Electrical testing has been the main method for ensuring the alignment of these connectors. This is often done by measuring the device under test or system under test performance and confirming that it meets electrical tolerances. Alternatively, the interconnect may be tested using a time-domain reflectometer (TDR) or a network analyzer. Figure 3a shows TDR results from an aligned and misaligned connector and Figure 3b shows return loss results from an aligned and misaligned connector. This type of testing can be time-consuming and potentially misleading if there are other interconnect issues with other RF hardware, defects in the transmission lines or issues with the interconnect between the board and RF hardware.
NEW VISUAL ALIGNMENT TECHNOLOGY FOR COMPRESSION CONNECTORS
To reliably achieve alignment with these small form factor mmWave connectors requires a positive visual indication alignment feature designed into the compression connector and the PCB. Using fiducials on a PCB is standard practice for automated component placement (pick and place machines). This technique is also used to align irregularly shaped or larger parts like inductors, capacitors and transistors. It has become good practice to use PCB surface metal fiducials near the landing pad of the surface traces to minimize alignment tolerance issues caused by the metal etching process.
Another possibility is to include precision features in the visible areas of the connector housing that are designed to align with the PCB fiducials. Visual guides in the coaxial area of the compression connector are not possible as this area is concealed by the coaxial housing during installation. These visual guides should be located as close to the connector body as possible while being readily visible during assembly. Also, these visual guides should be close to the PCB surface to minimize any potential misalignment caused by perspective. As an example, precision machined alignment grooves on the opposite sides of the base of the compression-mount connector would provide the necessary visual guide.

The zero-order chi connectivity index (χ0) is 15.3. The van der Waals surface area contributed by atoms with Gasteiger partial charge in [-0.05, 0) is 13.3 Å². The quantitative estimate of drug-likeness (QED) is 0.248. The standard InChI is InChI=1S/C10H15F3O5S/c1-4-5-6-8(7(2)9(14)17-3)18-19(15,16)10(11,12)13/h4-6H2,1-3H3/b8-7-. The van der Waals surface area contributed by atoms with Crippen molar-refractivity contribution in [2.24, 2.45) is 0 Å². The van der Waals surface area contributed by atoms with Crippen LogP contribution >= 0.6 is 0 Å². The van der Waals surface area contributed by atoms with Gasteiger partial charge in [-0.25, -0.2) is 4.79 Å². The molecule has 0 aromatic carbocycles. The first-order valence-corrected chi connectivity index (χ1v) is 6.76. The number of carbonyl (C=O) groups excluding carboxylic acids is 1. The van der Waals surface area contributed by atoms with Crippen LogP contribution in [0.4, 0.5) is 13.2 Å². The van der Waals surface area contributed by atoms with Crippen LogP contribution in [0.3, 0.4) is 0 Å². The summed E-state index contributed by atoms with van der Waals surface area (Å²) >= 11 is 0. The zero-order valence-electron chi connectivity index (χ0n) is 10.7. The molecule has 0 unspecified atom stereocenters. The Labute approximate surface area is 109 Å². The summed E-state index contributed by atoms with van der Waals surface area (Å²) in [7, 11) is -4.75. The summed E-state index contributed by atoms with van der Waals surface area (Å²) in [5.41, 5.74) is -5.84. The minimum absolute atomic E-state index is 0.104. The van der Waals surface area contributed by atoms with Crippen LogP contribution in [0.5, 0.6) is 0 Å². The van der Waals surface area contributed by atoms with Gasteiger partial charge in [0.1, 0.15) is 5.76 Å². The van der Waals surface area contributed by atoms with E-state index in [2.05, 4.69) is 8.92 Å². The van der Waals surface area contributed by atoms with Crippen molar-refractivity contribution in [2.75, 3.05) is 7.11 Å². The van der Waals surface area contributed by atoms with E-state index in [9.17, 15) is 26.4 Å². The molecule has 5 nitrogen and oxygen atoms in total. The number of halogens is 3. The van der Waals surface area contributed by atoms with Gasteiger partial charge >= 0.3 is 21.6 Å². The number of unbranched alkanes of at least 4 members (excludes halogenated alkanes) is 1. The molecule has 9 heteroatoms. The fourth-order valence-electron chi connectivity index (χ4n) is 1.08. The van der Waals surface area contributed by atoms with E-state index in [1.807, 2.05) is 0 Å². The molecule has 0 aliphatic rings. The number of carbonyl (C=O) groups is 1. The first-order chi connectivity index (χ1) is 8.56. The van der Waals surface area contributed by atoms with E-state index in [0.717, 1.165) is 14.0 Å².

Samtec’s new threaded compression-mount connectors are an example of this approach, with visual alignment guides machined into the base of the connector housing as shown in Figure 4a and Figure 4b. This approach enables visual indication of any x, y or rotational misalignment of the compression connector with reference to the surface metal layer of the PCB. If the PCB fiducials are specifically designed for the connector alignment guides, there is visual assurance that the connector center pin and recess for the planar transmission line trace will be aligned with the PCB landing pad.
Testing accuracy and repeatability are major concerns for devices operating in the upper mmWave frequency range. A suitable interconnect solution should be able to provide good performance and repeatability over several installation cycles. Figure 5 plots measured VSWR for 10 samples (five tests using a two-port network analyzer), where 1.35 mm compression-mount coaxial connectors are assembled on either side of a planar transmission line. Using this method, the VSWR performance can be extracted from both the port 1 and port 2 connectors.
The results of the VSWR plot in Figure 5 show excellent performance, especially between 50 and 80 GHz. VSWR is lower than 1.2:1 at the connector’s cutoff frequency. It is important to maintain alignment during installation since connecting the test cables to the compression-mount connector can create some rotation. Anti-rotation tools can be used to hold the connector in place while the test cable is connected and disconnected. This is typically done using a wrench or a pair of pliers to counteract the force of the torque wrench used to tighten the coaxial connector to specification.
Higher data rates for networking and backhaul communications, along with higher operating frequencies for communications and sensing technologies are leading to an increased need for high frequency, precision interconnect solutions. To allow these connectors to operate at higher frequencies and interconnect densities with a minimal board footprint, the entire interconnect solution needs to be very compact. Precision alignment of the center pin of these connectors to the landing pad at these high frequencies is both challenging and a critical requirement. The visual alignment technique described and implemented in Samtec’s new threaded compression-mount connectors help address the alignment challenges associated with mmWave compression-mount connectors.